Surrey’s Premier Lifestyle Magazine

The history boys and girls

From the Roman Empire to the Cold War, studying history helps pupils make sense of the present. Michael Connolly, Headmaster of Cranmore School, examines the importance of history to a child’s education.
Henry Ford is often quoted for his remark that: “Any customer can have a car painted any colour that he wants so long as it’s black.” This, of course, was in reference to his seminal engineering achievement, the Model T, which had an enormous impact on the car industry. However, he is perhaps less well-known for another blunt comment which was not entirely tongue-in-cheek: “History is more or less bunk. It’s tradition. We don’t want tradition. We want to live in the present…” One can understand the sentiment behind this view, especially from someone who was so committed to the advance of engineering and technology in the early part of the twentieth century. Even today, some educationalists are pushing a narrow vision of what subjects are important and, therefore, what children ought to learn in school.
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History has many incredible stories to capture a child’s imagination, that can enthuse, inform and take them on magical journeys.
One of the latest acronyms to gain traction is STEAM. If you have not heard of it, don’t worry, because another version will be along shortly. It actually stands for science, technology, engineering, art, and mathematics. At first glance, this appears to be a curious list with art thrown in to give an illusion of balance. We know that politicians are forever stressing the importance of science and engineering for the economy. Moreover, we are all familiar with public figures such as James Dyson who is most certainly one of the most innovative inventors Britain has produced in recent decades. Nevertheless, the value from the study of humanities, and history in particular, should never be overlooked. One only has to witness the current political upheaval across Europe, including the UK, to ponder the famous aphorism from Santayana that: “Those who cannot remember the past are condemned to repeat it.”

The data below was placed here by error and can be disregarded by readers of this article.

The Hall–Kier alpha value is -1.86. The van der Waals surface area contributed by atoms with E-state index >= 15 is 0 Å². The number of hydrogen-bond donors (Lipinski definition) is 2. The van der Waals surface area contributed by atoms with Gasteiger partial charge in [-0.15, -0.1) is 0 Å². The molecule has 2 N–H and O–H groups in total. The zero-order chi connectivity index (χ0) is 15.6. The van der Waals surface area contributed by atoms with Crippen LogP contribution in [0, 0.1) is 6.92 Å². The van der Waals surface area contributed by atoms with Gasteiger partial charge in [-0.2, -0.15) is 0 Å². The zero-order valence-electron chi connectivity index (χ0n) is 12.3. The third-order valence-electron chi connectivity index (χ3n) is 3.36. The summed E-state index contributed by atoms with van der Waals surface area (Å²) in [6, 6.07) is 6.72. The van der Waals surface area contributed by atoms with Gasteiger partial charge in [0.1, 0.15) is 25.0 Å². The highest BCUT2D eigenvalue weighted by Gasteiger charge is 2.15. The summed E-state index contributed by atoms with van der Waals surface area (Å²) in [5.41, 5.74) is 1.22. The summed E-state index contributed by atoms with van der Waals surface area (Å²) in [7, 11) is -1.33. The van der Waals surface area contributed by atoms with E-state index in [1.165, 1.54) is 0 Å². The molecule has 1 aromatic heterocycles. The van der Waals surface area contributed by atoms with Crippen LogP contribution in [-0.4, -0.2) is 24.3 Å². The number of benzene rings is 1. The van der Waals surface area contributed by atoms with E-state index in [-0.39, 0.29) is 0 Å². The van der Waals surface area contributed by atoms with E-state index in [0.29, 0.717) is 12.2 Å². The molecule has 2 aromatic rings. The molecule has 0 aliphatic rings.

In my view, it is vital that history forms an integral part of every child’s education. In this way, children learn to make sense of the world and interpret what is happening now in the context of what has gone before. One cannot hope to engage the interest of young children by poring over dusty textbooks. Rather, good schools have inspiring teachers who make excellent use of audio-visual resources to make history come alive. At Cranmore School, the latest gadget in the teachers’ toolkit is VR headsets. Children are absolutely enthralled by the chance to have a virtual experience of walking inside a pyramid or the Forum in ancient Rome.

This is, of course, not to suggest that this equipment can fully replace first-hand experiences though. The use of a field trip or visit to a place of interest, as well as museums, will always have a part to play. The pupils at Cranmore have derived great benefits from their visits to local historical sites such as Fishbourne Palace and Battle Abbey. In addition, we also host many workshops throughout the year which are led by professional actors in full costume with props. The opportunity to be a Viking for a day is something that children never forget. If we inspire children in their formative years, then there is every chance that they will study history in secondary school and beyond.
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Cranmore School
Epsom Road, West Horsley KT24 6AT
Telephone: 01483 280340


Images courtesy of Cranmore School